About 35 km east of Edmonton on Highway 16, Ukrainian Cultural Heritage Village is not just for people of Ukrainian descent. Exploring the historical park provides an opportunity for all to see what life was like for many western Canadian immigrants around the turn of the 19th Century. Specific exhibits are certainly more representative of Eastern European settlers than of those from Western Europe or America.
However, interpreters—some young and others who might have spent their childhoods in such homes, on similar farms or in small villages—are available as guides for visitors. Whether walking with tourists, waiting in houses to relate family stories, driving wagons or acting as store clerks, they tell of days-gone-by. Many adopt a Ukrainian accent, and they stay in character whatever questions or ideas you might suggest. Through them, we experience life as it was for newcomers who arrived with few assets, big dreams and work ethics.
I admit that I like to ramble around by myself, taking whatever time I want for each exhibit. So, except during my visit to the Ukrainian Orthodox Church, I didn’t join a guided group. Interested in seeing the sod house, I had difficulty finding it, but when I discovered it in a sheltered and shaded location, I wasn’t disappointed. Although large soddies might be called home for a number of years, I wasn’t surprised when I found a very small dwelling.
Usually only temporary shelter for the immigrants’ first summer or first year in an area, sod homes were abandoned or transformed into root cellars, chicken coops or other useful “buildings” as soon as families could build log homes.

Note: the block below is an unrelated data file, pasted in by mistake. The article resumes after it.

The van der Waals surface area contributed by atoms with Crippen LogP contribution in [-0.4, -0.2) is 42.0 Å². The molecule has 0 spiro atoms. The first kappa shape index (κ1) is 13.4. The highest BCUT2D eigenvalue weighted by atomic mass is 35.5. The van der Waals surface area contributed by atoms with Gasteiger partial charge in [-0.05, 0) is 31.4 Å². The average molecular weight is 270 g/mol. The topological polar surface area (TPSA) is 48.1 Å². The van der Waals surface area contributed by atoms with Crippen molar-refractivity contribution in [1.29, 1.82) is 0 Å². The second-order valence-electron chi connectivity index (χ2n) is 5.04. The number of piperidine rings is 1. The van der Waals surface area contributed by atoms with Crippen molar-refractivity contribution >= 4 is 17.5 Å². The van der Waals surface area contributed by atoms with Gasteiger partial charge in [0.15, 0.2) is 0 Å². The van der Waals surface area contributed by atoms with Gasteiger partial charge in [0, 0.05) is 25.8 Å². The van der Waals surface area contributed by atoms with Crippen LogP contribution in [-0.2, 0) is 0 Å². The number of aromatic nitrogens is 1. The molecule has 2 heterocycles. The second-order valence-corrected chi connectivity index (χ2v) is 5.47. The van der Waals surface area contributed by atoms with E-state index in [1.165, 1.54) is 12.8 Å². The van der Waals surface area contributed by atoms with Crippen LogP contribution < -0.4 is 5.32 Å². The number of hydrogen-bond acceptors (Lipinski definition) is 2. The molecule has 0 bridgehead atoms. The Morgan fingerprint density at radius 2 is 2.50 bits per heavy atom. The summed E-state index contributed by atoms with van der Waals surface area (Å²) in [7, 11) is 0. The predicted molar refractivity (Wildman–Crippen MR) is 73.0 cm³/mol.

Farther south on the dry and treeless prairie beyond the reach of railways, out of necessity, many soddies provided families with shelter for longer periods, and some had large with interiors well-adapted for long term use.
However, Ukrainian settlers tended to be very selective in choosing homesteads, and the presence of wood as construction material and fuel was a high priority. So, parkland areas such as Edmonton and east central Alberta or similar areas in Saskatchewan and Manitoba became prime locations for their homes and farms.
Just as I expected, the small dwelling at Ukrainian Village had grass growing from the roof. The floor was slightly below ground level, which may have made it warmer but undoubtedly increased stability during heavy rains or snowfalls.
The basics of survival were present, but I could not envision more that one person dwelling there. Did couples and families live in such tinyl homes? History tells me that they did. Certainly, the stories about building sod homes and about what might crawl out the walls or drop from the roof are fascinating. But spending daytime outdoors would have been welcome relief from the tight, dark quarters—well, at least from spring to fall. After my short time in the soddie, I too welcomed the light and open spaces of the park. Yet, my respect for those who faced hardships to fulfill their dreams is ever greater each time each time I visit a heritage park.